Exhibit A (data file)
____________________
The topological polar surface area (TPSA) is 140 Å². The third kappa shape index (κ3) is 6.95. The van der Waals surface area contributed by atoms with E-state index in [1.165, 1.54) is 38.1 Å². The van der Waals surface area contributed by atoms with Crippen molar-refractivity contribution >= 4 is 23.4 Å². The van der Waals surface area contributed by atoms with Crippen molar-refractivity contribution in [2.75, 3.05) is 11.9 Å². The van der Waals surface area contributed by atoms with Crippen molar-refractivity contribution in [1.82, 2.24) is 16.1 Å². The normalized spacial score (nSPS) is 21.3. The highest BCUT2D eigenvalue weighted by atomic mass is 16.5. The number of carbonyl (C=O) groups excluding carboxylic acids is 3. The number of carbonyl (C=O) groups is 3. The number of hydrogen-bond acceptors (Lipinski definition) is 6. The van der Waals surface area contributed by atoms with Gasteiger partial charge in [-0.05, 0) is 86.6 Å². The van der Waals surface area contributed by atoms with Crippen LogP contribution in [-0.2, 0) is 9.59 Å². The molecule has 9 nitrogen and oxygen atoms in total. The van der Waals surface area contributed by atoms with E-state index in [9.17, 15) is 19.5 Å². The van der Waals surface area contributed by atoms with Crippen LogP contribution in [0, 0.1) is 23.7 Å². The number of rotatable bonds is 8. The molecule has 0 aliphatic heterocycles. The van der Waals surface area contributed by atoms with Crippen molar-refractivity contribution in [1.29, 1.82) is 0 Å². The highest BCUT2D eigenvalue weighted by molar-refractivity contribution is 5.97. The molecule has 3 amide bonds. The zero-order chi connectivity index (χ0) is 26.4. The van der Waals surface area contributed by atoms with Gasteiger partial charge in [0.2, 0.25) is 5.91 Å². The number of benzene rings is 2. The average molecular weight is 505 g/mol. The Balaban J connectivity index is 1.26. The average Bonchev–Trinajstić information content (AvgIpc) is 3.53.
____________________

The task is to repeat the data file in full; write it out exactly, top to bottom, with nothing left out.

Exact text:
The topological polar surface area (TPSA) is 140 Å². The third kappa shape index (κ3) is 6.95. The van der Waals surface area contributed by atoms with E-state index in [1.165, 1.54) is 38.1 Å². The van der Waals surface area contributed by atoms with Crippen molar-refractivity contribution >= 4 is 23.4 Å². The van der Waals surface area contributed by atoms with Crippen molar-refractivity contribution in [2.75, 3.05) is 11.9 Å². The van der Waals surface area contributed by atoms with Crippen molar-refractivity contribution in [1.82, 2.24) is 16.1 Å². The normalized spacial score (nSPS) is 21.3. The highest BCUT2D eigenvalue weighted by atomic mass is 16.5. The number of carbonyl (C=O) groups excluding carboxylic acids is 3. The number of carbonyl (C=O) groups is 3. The number of hydrogen-bond acceptors (Lipinski definition) is 6. The van der Waals surface area contributed by atoms with Gasteiger partial charge in [-0.05, 0) is 86.6 Å². The van der Waals surface area contributed by atoms with Crippen LogP contribution in [-0.2, 0) is 9.59 Å². The molecule has 9 nitrogen and oxygen atoms in total. The van der Waals surface area contributed by atoms with E-state index in [9.17, 15) is 19.5 Å². The van der Waals surface area contributed by atoms with Crippen LogP contribution in [0, 0.1) is 23.7 Å². The number of rotatable bonds is 8. The molecule has 0 aliphatic heterocycles. The van der Waals surface area contributed by atoms with Crippen molar-refractivity contribution in [1.29, 1.82) is 0 Å². The highest BCUT2D eigenvalue weighted by molar-refractivity contribution is 5.97. The molecule has 3 amide bonds. The zero-order chi connectivity index (χ0) is 26.4. The van der Waals surface area contributed by atoms with Gasteiger partial charge in [0.2, 0.25) is 5.91 Å². The number of benzene rings is 2. The average molecular weight is 505 g/mol. The Balaban J connectivity index is 1.26. The average Bonchev–Trinajstić information content (AvgIpc) is 3.53.